Life as an Extreme Sport

The Daily – Toward Insuring Immigrants

Toward insuring immigrants 2006-05-01 The older Asian woman tugs insistently at the young blonde doctor’s coat, pulling her out into the pouring rain, talking in a foreign tongue. The doctor, a new intern, is confused but following. What she finds shocks her: a young woman by the dumpster, face lacerated and in need of stitches. The intern tries to convince the young woman to come inside, but in broken English she refuses. She’s afraid. She’s an illegal, as is her mother. There was an accident in the factory, could she please be stitched up? Time slows and the intern faces her options. Just as fast, time snaps back into place and the intern slowly moves around the hospital, gathering the supplies she’ll need to stitch the laceration in the parking lot. She gets the young woman, now her patient, to promise she’ll come back to have the stitches removed. The

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The Daily – Pharmacists’ moral acumen

Pharmacists’ moral acumen 2006-04-24 One of the more interesting and underrepresented facts about many women’s health providers — places that are routinely targeted because they provide low- or no-cost birth control for women, as well as access to abortions — is that they often offer other health services, such as flu shots and general health exams. Sometimes, antibiotics are prescribed. Most of these clinics don’t have on-site pharmacies, so it is up to the patient to go elsewhere to have the prescription filled. Or, as was the case with a patient from the Cedar Rivers Clinic, which has facilities in Renton, Tacoma and Yakima, Wash., the prescription is called into a pharmacy for pickup. Unfortunately, in May 2005, a pharmacist at the Swedish Medical Center outpatient pharmacy took it upon him or herself to decide it was morally unacceptable to receive antibiotics from a clinic that provides access to birth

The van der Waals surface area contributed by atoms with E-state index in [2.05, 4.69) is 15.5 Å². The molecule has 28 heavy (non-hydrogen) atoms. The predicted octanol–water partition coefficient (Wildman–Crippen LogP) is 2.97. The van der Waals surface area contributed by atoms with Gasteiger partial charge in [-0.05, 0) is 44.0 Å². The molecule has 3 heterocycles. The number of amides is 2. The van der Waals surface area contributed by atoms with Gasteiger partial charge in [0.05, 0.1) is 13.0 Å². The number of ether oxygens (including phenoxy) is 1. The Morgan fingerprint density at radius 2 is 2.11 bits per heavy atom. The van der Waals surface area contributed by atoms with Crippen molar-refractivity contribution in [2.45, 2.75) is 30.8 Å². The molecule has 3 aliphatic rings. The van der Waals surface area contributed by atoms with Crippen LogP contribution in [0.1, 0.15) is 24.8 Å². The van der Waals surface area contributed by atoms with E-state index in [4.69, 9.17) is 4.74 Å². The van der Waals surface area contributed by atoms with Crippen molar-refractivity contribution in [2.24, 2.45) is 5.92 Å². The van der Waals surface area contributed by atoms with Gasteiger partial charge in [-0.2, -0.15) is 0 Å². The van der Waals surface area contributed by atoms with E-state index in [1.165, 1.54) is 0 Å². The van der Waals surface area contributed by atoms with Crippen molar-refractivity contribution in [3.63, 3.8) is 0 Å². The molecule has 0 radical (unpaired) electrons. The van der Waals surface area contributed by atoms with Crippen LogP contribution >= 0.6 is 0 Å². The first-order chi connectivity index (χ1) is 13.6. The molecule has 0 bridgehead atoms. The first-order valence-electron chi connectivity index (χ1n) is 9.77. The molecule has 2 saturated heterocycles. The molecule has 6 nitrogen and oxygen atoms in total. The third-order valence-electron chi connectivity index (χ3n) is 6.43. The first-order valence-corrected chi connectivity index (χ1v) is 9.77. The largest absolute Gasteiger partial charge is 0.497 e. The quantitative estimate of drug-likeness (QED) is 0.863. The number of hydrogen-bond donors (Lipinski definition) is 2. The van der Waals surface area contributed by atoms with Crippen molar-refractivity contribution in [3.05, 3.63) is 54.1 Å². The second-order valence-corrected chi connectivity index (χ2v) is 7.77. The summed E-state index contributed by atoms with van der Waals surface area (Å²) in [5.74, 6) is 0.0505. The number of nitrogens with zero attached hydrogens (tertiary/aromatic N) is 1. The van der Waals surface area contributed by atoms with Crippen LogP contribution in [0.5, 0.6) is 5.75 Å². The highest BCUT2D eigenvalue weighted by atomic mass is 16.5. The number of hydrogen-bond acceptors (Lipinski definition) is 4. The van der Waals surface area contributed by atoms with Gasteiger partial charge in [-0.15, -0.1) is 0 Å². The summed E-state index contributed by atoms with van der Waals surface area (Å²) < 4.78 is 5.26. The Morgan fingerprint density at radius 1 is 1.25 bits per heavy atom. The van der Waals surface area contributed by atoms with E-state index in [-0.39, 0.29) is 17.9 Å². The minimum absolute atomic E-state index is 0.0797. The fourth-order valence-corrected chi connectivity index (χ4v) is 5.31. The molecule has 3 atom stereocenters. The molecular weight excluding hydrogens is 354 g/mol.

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The Daily: Finding Saviour in a Sibling

Finding a savior in a sibling Publish Date: 2006-04-17 This at last is bone of my bone and flesh of my flesh. The paper reads, “‘Designer Baby’ clinic to charge ?6,000 a child.” That’s a lot of money, even for an in-vitro fertilization (IVF) kid. The second sentence in the article explains, in a simple phrase, why: Savior siblings. Savior siblings are not a new concept, and parents have been creating them for years. Parents of sick children will, after all, go to great lengths to help their child, and savior siblings are children born in the hope that they will be genetic matches for a sick relative. This option took on new life in 2000, when Adam Nash was born. The Nash’s had a little girl with a disease that causes leukemia, and often death at a young age. Doctors theorized that cord blood from a donor would extend

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Shay Saves the Day

I took Shay’s advice, after pounding my head against my thesis so long I swear I’ve a large purple bruise on my forhead. I collected together all my writing in one document, in roughly the order I thought it should all go in. I then expanded around each section, explaining what else I thought needed to go in around these fuller paragraphs. Suddenly, I have 20 pages of thesis. Which is between 1/3-1/5th of the way done with the project, and 20 pages more than I had yesterday. More importantly, by far more importantly, I actually feel, now, like this is something I can do.

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Autopoiesis in Action

I had one of the most amazing experiences in class today. It was the first truly “Thurtle” lecture, and towards the end of the class we started talking about what happens to our body when we go on the internet, where do “we” exist, and so forth. If you’re not taking the class or part of the Thurtle ducklings, it’s understandable if you just scratch your head and say “bwuh?” Anyhow, I offered to the class that the internet itself is a body that we inscribe meaning upon, just as meaning it inscribed upon us – by other people, and by the internet. That it is an organized body as much as we are. And as I started saying this (admittedly more elegantly than this), Phillip’s lips twitched up and he got this most amazingly satisfied smile – you see, this was one of the first arguments he and I

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